Muscatine resident Evelyn Reed listens as GPC’s Mick Durham explains the company’s plans to reduce air pollution in th town. (Photo by B. Adam Burke for Midwest Energy News)

Plans to reduce air pollution and strong odors from a coal-powered ethanol, alcohol and grain mill in Iowa’s most polluted city were met with skepticism by some area residents last night.

Mick Durham, Director of Environmental Services at Grain Processing Corporation, presented GPC’s schedule for a new dryer house and coal fired boiler environmental controls at its Muscatine plant.

The effort to clean up Muscatine’s air was the subject of a Midwest Energy News report earlier this year.

GPC abuts Muscatine’s Southend residential neighborhood and, with Monsanto Corporation and Muscatine Power and Water, is one of three major area polluters monitored by state regulators. The GPC plant has been the stage of an ongoing (since 2008) union lockout and a 2009 search warrant served by EPA agents.

The meeting between GPC and Clean Air Muscatine (CLAM), an activist group that formed this year, began with a short presentation by Janet Sichterman, VP of Human Resources and Communications at GPC’s parent company Muscatine Foods Corporation.

Sichterman gave her company’s history and then introduced Durham, who gave a detailed presentation on GPC’s plans to build a $75 million grain dryer. The new dryer house will eliminate 11 other dryers at the corn mill and is scheduled to be online in 2014. A $20 million upgrade to emissions controls for coal-burning is expected to be ready in early 2015.

The company has projected their total emissions in Muscatine will be reduced 72 percent by 2015 and 82 percent by 2020.

Durham tried to deflect some criticism by pointing to shifting pollution standards that he felt have forced polluters to guess at regulations and air quality standards.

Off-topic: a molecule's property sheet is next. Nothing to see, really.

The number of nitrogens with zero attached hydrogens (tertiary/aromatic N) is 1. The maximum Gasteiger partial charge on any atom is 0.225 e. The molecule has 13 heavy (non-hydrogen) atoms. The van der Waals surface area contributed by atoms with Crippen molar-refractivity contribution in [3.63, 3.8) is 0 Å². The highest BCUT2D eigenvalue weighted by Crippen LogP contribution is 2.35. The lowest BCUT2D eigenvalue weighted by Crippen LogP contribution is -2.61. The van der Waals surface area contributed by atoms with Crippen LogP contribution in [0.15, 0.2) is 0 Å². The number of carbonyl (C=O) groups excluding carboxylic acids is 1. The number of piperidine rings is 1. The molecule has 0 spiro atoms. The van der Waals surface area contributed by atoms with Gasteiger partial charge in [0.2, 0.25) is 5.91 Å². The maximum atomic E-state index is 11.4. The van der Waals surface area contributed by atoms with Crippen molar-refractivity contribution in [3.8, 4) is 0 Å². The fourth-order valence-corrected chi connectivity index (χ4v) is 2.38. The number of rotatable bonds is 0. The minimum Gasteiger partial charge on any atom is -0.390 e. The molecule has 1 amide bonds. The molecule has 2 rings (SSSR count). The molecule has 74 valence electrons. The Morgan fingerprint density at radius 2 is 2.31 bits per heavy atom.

The dryer house project has been through a three-year permitting process and the dryer unit can’t be purchased until permits are complete.

CLAM members have maintained a skeptical stance since GPC’s announcement about the cleanup project.

After some heated discussion, Sichterman told the group, “I’m hearing the enormous amount of frustration in the room.” She said she had come to listen to the group’s concerns and that the company was working on marketing its message about the upgrades.

CLAM president Sandy Stanley told the group, “Our anger should be directed at public officials,” including county and local representatives. She also reminded her group that GPC was only one of the polluters in the area.

Putting her company on record, Sichterman declared, “In 2015, the smell will be gone, the haze will be gone…We’re saying it clearly.”

When asked by Karl Reichert if GPC was a good corporate neighbor, without hesitation Sichterman said, “Absolutely. We are going to do our part,” but, she added, “I wish we could change the past.”

While admitting his own frustration with the pace of permits for the project, Durham said, “This is the fastest we can do it.” He also admitted that, “It’s impossible to eliminate it [air pollution] 100 percent.”

After listening to the data-heavy pitch, Lynda Smith, a life-long Muscatine resident who suffers from COPD, said, “Clean air isn’t numbers. You know it when you breathe it.”

The group plans to meet again next week.